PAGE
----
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Philosophy of Science-Fiction
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Philosophy of Science-Fiction

General data

Course ID: WT-DTE-WJP Erasmus code / ISCED: 08.2 / (unknown)
Course title: Philosophy of Science-Fiction Name in Polish: Philosophy of Science-Fiction
Department: Institute of General Theology
Course groups:
Course homepage: http://www.fpt.uksw.edu.pl
ECTS credit allocation (and other scores): (not available)
view allocation of credits
Language: English
Subject level: intermediate
Learning outcome code/codes: TMA_W07
TMA_U01
TMA_U17
TMA_U18
TMA_K05
Short description:

This course aims at understanding of the philosophical topics present in popular culture. Science Fiction novels and movies are one of the biggest current in modern culture. Directors and authors very often use and refer to philosophical issues and consider them in very specific Science Fiction form. The questions, which were asked at the philosophical literature are in certain aspects translated to the modern language and are often hidden in the narration. This philosophical background shows that some issues are always interesting for every man regardless of his education and cultural background. This course will consider Science Fiction version of questions like:

- What does it mean to be a human being?

- What makes me who I am?

- What does it mean to think, can computer think like a man?

- What should be the way to organize human society?

- Does God exist, and what is His nature?

- What is religion and its function in society and human life?

Full description:

Main specific topics of the course:

- What is science fiction and why it has any relation to philosophy?

- History and development of Science Fiction genre.

- Mary Shelley's Frankenstein - philosophical aspects of the first science fiction novel.

- The Time Machine and the sociocriticism (H.G. Wells and socialism).

- Utopia and dystopia - from Plato’s Republic to Orwell’s 1984.

- Terry Pratchett and philosophy - Ass of the dwarf’s king and the Auditors of the Universe.

- Hall 9000 - Can computer think like a human being?

- Bladerunner and Total recall - does your memories makes you human?

- Phillip K. Dick - The Golden Man - does law makes you human?

- Night of the living dead - zombies and the problem of consciousness.

- Mr Spock and the teleporter - Star Trek the problem of personal identity.

- Solaris and God of Science Fiction.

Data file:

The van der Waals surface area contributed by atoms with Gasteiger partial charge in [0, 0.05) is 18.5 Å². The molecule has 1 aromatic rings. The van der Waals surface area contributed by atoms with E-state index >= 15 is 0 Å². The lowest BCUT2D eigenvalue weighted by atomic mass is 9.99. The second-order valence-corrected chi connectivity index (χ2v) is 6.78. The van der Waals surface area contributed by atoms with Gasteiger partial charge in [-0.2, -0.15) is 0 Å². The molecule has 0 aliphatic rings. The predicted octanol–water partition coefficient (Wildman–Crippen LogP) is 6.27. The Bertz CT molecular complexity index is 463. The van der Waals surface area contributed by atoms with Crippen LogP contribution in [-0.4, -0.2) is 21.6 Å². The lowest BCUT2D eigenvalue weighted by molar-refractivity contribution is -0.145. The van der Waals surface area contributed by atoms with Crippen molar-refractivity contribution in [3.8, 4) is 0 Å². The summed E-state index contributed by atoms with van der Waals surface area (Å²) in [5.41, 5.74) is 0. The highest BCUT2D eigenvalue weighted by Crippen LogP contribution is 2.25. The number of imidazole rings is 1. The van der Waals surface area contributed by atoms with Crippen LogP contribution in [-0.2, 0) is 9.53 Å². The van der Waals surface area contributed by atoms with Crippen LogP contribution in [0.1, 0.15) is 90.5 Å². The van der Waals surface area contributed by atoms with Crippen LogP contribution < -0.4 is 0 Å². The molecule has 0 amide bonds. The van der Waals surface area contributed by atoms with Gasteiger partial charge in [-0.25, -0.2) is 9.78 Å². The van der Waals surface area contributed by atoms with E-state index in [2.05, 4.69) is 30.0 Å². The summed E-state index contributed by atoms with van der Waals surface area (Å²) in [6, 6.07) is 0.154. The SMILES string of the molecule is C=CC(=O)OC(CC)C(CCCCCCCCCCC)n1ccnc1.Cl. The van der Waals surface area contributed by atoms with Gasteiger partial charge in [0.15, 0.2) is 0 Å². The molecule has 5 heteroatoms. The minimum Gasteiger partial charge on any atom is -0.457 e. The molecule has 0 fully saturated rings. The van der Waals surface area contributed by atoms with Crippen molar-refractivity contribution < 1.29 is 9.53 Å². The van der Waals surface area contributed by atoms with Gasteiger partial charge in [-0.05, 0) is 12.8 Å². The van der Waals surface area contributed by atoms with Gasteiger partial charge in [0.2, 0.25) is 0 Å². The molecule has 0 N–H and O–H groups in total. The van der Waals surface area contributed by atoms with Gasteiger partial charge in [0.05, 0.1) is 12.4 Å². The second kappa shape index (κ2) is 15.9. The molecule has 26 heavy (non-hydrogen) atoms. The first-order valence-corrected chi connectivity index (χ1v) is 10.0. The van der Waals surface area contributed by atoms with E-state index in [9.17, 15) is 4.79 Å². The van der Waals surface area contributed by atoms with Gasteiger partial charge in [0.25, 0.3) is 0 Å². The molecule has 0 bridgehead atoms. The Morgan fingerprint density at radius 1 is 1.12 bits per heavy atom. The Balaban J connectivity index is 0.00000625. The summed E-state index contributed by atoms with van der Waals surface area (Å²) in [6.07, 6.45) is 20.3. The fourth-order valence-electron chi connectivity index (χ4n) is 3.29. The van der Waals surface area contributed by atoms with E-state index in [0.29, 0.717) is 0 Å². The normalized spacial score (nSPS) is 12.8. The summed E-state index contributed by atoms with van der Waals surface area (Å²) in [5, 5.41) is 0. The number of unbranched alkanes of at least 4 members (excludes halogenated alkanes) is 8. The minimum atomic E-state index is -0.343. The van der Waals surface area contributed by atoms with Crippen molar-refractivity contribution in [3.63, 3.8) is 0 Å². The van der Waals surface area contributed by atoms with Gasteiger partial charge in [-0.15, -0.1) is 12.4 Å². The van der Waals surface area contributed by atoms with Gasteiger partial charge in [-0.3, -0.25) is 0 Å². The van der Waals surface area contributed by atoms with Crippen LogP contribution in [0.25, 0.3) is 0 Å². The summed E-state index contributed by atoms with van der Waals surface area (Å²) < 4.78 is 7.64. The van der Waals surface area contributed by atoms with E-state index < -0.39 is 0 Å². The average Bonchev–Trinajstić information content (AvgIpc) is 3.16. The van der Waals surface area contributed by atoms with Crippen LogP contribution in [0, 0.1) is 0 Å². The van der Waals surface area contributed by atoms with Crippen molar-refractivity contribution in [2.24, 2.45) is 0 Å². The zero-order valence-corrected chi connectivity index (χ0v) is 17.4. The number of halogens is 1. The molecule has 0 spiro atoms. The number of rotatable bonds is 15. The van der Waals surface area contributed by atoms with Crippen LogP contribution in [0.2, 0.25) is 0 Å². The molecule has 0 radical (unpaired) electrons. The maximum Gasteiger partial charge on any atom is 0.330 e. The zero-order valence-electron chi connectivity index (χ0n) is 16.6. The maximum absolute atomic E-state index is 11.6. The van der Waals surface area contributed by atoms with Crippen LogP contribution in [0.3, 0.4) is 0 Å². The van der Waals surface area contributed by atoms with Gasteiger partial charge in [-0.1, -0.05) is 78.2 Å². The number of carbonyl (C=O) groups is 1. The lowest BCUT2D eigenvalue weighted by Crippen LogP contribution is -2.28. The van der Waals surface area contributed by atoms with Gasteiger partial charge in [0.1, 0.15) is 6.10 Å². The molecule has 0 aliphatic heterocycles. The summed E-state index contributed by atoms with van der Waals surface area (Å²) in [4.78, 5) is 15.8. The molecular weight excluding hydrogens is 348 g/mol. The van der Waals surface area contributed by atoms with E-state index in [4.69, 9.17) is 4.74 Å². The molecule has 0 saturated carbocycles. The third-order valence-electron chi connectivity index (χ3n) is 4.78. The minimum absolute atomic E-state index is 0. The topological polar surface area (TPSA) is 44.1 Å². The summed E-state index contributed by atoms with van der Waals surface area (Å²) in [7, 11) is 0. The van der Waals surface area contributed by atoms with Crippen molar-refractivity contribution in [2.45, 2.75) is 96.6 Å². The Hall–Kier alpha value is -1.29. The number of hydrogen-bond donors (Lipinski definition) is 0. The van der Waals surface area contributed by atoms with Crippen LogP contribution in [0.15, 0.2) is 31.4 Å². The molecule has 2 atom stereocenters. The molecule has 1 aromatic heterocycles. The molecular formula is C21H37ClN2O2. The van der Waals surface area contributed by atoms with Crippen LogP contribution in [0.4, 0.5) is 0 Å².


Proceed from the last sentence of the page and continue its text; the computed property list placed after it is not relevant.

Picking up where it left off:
- Two faces of the force - Star Wars and the problem of dualism.

- Frank Herbert’s Dune - Bene Gesserit and religion as a tool.

- Matrix and the Evil Demon of Descartes.

- Samuel R. Delany - Babel-17 - Science Fiction and the philosophy of language.

Bibliography:

- Science fiction and philosophy. From time travel to superintelligence, ed. S. Schneider, Blackwell Publishing 2009.

- Alkon, Paul, Science Fiction Before 1900, New York: Routledge, 2001.

- Huntington, John, The Logic of Fantasy: H. G. Wells and Science Fiction, New
York 1982.

- Paul J. Nahin, Holy Sci-Fi! Where Science Fiction and Religion Intersect, New York 2014.

- Ender’s Game and Philosophy. Genocide is Child’s Play, ed. D.E. Wittkower and L. Rusch, Chicago 2013

- Game of Thrones and Philosophy. Logic cuts deeper than Swords, ed. H. Jacoby, John Wiley & Sons 2012.

- The Chronicles of Narnia and Philosophy, The Lion, the Witch, and the Worldview, ed. G. Bassham and J.L. Walls, Chicago 2005.

Learning outcomes:

KNOWLEDGE: Student knows the most famous Science Fiction novels and films. Student knows the definition of Science Fiction genre and knows the criteria which must be fulfilled for the novel or film to be acknowledged as Science Fiction. He can show how they are related to certain topic of philosophy of language, philosophical anthropology and philosophy of society.

ABILITIES: Student can refer critically impact of Science Fiction to modern culture. He can show the importance of discussion of vital topics of the meaning of human life the relation of individual to society and the ambivalence of science and technology. Student understands the limits of human nature and constant struggle of man to achieve freedom from natural conditions and oppression of society.

SOCIAL COMPETENCES: Student can debate on philosophical aspects of ordinary act of life. He can argue on importance of asking the right questions and seeking for an answer. He can interpret the importance of mass culture in human life.

ECTS


preparation to lectures, learning necessary terms: 30

participation in lecture: 30


preparation of presentation for exam: 60


Sum of work hours: 120
Number of ECTS: [120:25 = 4]

Assessment methods and assessment criteria:

Short essay on paper about the philosophical aspect found by student in any Science Fiction book or movie. Topic can be related to the course contents or invented by student himself.

Knowledge:

-3 student knows basic science fiction authors and contents of the novels and stories written by them

-4 student can recognize philosophical topics in SF literature and knows their basic issues

-5 student found by himself the philosophical problems in the SF literature and film and can refer them.

Abilities:

-3 Students can discuss on basic philosophical themes in SF literature

-4 Student can discuss basic philosophical themes in SF literature and film, and can refer to them with critical approach.

-5 Student can discuss basic philosophical themes in SF literature and film, and can refer to them with critical approach. Student can find the sources of those problems and propose his own solutions.

This course is not currently offered.
Course descriptions are protected by copyright.
Copyright by Cardinal Stefan Wyszynski University in Warsaw.